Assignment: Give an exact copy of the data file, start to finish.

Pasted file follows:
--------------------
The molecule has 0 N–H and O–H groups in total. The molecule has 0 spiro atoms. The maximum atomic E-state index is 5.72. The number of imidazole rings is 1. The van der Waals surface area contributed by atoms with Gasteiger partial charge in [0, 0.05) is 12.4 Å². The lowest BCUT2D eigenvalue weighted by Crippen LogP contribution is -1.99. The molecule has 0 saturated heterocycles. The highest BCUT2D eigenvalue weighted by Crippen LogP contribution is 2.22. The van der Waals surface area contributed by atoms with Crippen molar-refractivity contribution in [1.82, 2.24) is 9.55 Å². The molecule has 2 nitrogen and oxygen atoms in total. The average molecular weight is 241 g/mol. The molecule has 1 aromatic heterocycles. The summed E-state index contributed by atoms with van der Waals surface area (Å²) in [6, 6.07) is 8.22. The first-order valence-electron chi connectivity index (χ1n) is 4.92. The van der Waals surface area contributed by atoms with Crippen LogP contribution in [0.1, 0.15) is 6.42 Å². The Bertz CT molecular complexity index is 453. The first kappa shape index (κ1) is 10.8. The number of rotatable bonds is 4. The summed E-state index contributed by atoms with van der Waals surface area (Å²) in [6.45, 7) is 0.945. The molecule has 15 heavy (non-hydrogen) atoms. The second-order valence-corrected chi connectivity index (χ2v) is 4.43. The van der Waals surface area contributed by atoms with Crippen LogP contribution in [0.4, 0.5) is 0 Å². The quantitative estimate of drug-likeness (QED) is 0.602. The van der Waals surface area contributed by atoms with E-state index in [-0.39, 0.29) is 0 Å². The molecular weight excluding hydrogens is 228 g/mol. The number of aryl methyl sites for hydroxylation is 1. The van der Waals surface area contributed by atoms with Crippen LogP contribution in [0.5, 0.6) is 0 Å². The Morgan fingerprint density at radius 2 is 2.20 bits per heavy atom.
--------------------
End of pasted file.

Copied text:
The molecule has 0 N–H and O–H groups in total. The molecule has 0 spiro atoms. The maximum atomic E-state index is 5.72. The number of imidazole rings is 1. The van der Waals surface area contributed by atoms with Gasteiger partial charge in [0, 0.05) is 12.4 Å². The lowest BCUT2D eigenvalue weighted by Crippen LogP contribution is -1.99. The molecule has 0 saturated heterocycles. The highest BCUT2D eigenvalue weighted by Crippen LogP contribution is 2.22. The van der Waals surface area contributed by atoms with Crippen molar-refractivity contribution in [1.82, 2.24) is 9.55 Å². The molecule has 2 nitrogen and oxygen atoms in total. The average molecular weight is 241 g/mol. The molecule has 1 aromatic heterocycles. The summed E-state index contributed by atoms with van der Waals surface area (Å²) in [6, 6.07) is 8.22. The first-order valence-electron chi connectivity index (χ1n) is 4.92. The van der Waals surface area contributed by atoms with Crippen LogP contribution in [0.1, 0.15) is 6.42 Å². The Bertz CT molecular complexity index is 453. The first kappa shape index (κ1) is 10.8. The number of rotatable bonds is 4. The summed E-state index contributed by atoms with van der Waals surface area (Å²) in [6.45, 7) is 0.945. The molecule has 15 heavy (non-hydrogen) atoms. The second-order valence-corrected chi connectivity index (χ2v) is 4.43. The van der Waals surface area contributed by atoms with Crippen LogP contribution in [0.4, 0.5) is 0 Å². The quantitative estimate of drug-likeness (QED) is 0.602. The van der Waals surface area contributed by atoms with E-state index in [-0.39, 0.29) is 0 Å². The molecular weight excluding hydrogens is 228 g/mol. The number of aryl methyl sites for hydroxylation is 1. The van der Waals surface area contributed by atoms with Crippen LogP contribution in [0.5, 0.6) is 0 Å². The Morgan fingerprint density at radius 2 is 2.20 bits per heavy atom.